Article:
Skip to main content

To read Part 1 of this political thriller, just click on my name or this link:

I called 20 or so Senate offices on the Monday and Tuesday prior to my trip. I explained that I would be in DC on Thursday and Friday, delivering information on electronic voting machines to as many Senate offices as possible in that time. If the senator was a sponsor or cosponsor of one of the voter-verified paper audit trail bills introduced in the 109th Congress, I asked if I could make an appointment with the appropriate aide to discuss expectations for the 110th.  Otherwise, I said I would like to be able to put the material directly into the hands of the aide responsible for the issue and take a minute to walk them through the information.  I made a point of clarifying that I had little to recommend me in terms of political clout, as I was not one of their constituents (except in Dole’s case), did not represent any organization, and was not even a Democrat/Republican.

Sometimes the person who was responsible for directing traffic to the appropriate aides apologized for not knowing who was responsible for the issue of electronic voting machines; I assured them they were not alone and explained that this was one reason for my increase awareness of the issue. When I was referred to a specific aide, I was sometimes able to speak to the aide then and there, but, in most cases, I had to leave a voice mail message. Roughly 1/3 of the aides with whom I left messages returned my call.  Of the aides with whom I was able to speak before leaving for DC, most either scheduled an appointment with me or told me to drop by any time during my visit and ask for them.

I was able to make appointments with the staff of six Senators:

Hillary Rodham Clinton (D, NY)
Tom Coburn (R, OK)
Richard Durbin (D, IL)
Elizabeth Dole (R, NC)
Dianne Feinstein (D, CA)
Jack Reed (D, RI)

My original plan was to work late finishing up my notebooks on Tuesday night and depart at a leisurely mid-morning hour on Wednesday. This would leave me with plenty of time for the 5-hour drive to DC, arriving before rush hour to check into my hotel and have a nice dinner before turning in early for a good night’s sleep. Then I would be ready to get up bright and early Thursday morning.

When one of the legislative aides returned my call early Wednesday afternoon and asked politely how I was, I laughed. "Just great for someone who was supposed to be on the road four hours ago."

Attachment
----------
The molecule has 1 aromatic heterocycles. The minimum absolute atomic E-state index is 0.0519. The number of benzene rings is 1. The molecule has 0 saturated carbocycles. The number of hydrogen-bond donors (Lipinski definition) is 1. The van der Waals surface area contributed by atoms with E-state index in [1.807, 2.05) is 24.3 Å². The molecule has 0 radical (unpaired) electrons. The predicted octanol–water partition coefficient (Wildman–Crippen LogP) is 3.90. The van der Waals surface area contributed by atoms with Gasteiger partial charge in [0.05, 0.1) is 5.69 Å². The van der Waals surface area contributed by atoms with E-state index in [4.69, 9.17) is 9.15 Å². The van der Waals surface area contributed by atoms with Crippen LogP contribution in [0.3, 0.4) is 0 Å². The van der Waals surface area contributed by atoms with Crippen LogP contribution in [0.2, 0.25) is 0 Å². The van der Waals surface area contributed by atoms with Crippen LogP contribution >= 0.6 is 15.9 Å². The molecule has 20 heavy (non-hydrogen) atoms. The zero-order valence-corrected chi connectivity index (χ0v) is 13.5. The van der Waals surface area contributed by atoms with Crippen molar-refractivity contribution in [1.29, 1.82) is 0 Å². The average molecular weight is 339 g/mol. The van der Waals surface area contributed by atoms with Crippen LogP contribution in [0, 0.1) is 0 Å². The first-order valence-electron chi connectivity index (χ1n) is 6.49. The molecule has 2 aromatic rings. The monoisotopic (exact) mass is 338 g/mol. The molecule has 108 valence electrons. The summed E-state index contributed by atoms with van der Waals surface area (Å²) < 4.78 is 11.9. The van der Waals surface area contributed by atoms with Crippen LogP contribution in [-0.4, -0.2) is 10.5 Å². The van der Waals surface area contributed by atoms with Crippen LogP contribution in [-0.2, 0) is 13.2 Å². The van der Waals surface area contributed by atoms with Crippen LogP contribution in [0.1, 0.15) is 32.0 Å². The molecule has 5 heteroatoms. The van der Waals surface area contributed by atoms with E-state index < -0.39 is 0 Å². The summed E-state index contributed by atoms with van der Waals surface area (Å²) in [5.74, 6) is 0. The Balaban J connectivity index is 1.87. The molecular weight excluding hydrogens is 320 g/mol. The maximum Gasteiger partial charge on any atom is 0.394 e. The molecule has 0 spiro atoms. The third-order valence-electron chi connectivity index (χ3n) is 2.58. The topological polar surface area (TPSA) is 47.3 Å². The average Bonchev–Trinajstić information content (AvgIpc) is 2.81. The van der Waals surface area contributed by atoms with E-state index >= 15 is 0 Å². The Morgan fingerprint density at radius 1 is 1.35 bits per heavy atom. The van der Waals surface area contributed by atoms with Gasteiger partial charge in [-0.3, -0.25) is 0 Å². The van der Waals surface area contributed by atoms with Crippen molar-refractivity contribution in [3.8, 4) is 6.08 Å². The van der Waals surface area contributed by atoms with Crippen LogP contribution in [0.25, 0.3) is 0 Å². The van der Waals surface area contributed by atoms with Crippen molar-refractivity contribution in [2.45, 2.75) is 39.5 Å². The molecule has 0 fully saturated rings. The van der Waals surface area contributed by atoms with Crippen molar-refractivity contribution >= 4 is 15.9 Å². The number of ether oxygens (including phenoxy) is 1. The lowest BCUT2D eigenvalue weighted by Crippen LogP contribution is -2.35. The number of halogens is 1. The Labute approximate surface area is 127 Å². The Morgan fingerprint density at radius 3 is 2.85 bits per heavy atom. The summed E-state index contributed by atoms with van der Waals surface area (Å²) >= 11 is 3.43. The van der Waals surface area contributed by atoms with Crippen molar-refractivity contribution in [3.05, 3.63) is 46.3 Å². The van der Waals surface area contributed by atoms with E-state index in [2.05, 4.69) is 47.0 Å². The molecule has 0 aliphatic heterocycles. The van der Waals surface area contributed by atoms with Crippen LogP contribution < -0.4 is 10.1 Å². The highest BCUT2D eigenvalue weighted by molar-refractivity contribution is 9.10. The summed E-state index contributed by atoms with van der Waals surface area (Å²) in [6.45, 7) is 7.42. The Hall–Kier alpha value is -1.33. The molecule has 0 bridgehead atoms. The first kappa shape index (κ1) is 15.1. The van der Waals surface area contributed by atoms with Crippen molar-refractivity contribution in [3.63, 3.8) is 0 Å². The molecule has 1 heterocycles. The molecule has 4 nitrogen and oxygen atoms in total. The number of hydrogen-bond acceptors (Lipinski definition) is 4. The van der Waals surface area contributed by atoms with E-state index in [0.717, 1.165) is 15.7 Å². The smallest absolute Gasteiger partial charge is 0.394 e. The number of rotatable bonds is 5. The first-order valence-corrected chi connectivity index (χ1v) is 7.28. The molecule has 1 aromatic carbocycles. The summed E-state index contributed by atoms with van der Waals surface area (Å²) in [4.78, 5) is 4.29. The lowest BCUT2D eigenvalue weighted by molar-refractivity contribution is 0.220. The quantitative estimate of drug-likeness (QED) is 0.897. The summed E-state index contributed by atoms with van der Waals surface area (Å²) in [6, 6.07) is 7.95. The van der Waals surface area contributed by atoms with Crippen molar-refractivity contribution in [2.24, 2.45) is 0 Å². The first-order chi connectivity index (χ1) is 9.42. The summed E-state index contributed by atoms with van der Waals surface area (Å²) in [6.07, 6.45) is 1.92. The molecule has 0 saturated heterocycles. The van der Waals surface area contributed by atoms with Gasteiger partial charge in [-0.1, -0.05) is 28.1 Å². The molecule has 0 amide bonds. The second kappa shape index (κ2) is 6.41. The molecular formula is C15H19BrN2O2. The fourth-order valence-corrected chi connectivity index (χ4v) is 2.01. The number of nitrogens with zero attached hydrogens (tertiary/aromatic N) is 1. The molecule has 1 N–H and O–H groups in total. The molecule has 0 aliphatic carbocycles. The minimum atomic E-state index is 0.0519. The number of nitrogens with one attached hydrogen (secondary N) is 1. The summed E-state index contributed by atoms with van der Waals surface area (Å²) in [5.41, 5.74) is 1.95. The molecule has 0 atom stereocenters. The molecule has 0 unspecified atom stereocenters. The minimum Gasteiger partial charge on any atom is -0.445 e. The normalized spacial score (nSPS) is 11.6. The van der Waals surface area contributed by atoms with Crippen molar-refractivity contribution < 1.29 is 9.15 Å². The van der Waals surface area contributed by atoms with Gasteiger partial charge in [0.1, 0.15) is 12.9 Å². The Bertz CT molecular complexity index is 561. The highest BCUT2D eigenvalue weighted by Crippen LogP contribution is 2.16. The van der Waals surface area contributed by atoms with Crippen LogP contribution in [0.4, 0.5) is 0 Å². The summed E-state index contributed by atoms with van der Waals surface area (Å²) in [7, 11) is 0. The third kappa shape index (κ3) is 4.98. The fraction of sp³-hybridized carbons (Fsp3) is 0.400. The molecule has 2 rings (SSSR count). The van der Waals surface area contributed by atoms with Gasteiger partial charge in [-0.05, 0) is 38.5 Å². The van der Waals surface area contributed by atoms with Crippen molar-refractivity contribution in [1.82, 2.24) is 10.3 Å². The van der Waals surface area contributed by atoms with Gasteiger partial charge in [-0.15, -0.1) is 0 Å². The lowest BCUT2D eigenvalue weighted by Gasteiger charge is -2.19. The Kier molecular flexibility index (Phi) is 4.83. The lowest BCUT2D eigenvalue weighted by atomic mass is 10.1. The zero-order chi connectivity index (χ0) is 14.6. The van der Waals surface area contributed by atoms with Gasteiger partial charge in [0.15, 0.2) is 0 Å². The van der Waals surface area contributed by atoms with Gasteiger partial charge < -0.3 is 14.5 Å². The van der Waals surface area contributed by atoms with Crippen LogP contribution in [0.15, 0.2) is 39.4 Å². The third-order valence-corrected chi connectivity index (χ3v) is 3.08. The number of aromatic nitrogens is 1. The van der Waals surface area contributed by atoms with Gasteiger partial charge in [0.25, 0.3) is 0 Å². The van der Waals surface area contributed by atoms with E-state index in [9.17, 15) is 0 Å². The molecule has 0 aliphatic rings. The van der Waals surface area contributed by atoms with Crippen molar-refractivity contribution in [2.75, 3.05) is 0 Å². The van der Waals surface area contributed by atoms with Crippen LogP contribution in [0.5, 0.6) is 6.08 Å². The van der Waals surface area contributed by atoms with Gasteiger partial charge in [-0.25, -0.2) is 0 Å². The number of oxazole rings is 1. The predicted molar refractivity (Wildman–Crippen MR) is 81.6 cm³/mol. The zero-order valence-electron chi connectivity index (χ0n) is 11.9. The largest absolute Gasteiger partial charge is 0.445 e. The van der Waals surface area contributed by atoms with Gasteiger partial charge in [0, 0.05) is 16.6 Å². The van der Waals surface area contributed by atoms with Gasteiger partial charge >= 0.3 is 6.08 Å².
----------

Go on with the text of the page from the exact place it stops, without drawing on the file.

Around 6:00 PM I finally threw everything "as is" into the car and headed toward DC, arriving at my hotel around 11:00 PM. I was delighted...and discover that their business center offered free copying! Gee, did they ever live to regret that. I stayed up all night, doing more notebooks and running their toner cartridge dry as a bone. So I did indeed get an early start on Thursday morning, LOL. Bright, I’m not so sure about.

A little before 8:00 AM I loaded a bunch of notebooks into one of those big file boxes on wheels and hopped into a cab. "To the Senate!" I cried, "And make it snappy!" (OK, so I didn't really say that, but I've always wanted to.)

Coming soon, or whenever I get around to it:  Part 3, where I do what I came to do...

Originally posted to Free Spirit on Sat Apr 07, 2007 at 08:29 AM PDT.


So now what do you think?

9%6 votes
55%34 votes
21%13 votes
13%8 votes

| 61 votes | Vote | Results

Your Email has been sent.
You must add at least one tag to this diary before publishing it.

Add keywords that describe this diary. Separate multiple keywords with commas.
Tagging tips - Search For Tags - Browse For Tags


More Tagging tips:

A tag is a way to search for this diary. If someone is searching for "Barack Obama," is this a diary they'd be trying to find?

Use a person's full name, without any title. Senator Obama may become President Obama, and Michelle Obama might run for office.

If your diary covers an election or elected official, use election tags, which are generally the state abbreviation followed by the office. CA-01 is the first district House seat. CA-Sen covers both senate races. NY-GOV covers the New York governor's race.

Tags do not compound: that is, "education reform" is a completely different tag from "education". A tag like "reform" alone is probably not meaningful.

Consider if one or more of these tags fits your diary: Civil Rights, Community, Congress, Culture, Economy, Education, Elections, Energy, Environment, Health Care, International, Labor, Law, Media, Meta, National Security, Science, Transportation, or White House. If your diary is specific to a state, consider adding the state (California, Texas, etc). Keep in mind, though, that there are many wonderful and important diaries that don't fit in any of these tags. Don't worry if yours doesn't.

You can add a private note to this diary when hotlisting it:
Are you sure you want to remove this diary from your hotlist?
Are you sure you want to remove your recommendation? You can only recommend a diary once, so you will not be able to re-recommend it afterwards.
Rescue this diary, and add a note:
Are you sure you want to remove this diary from Rescue?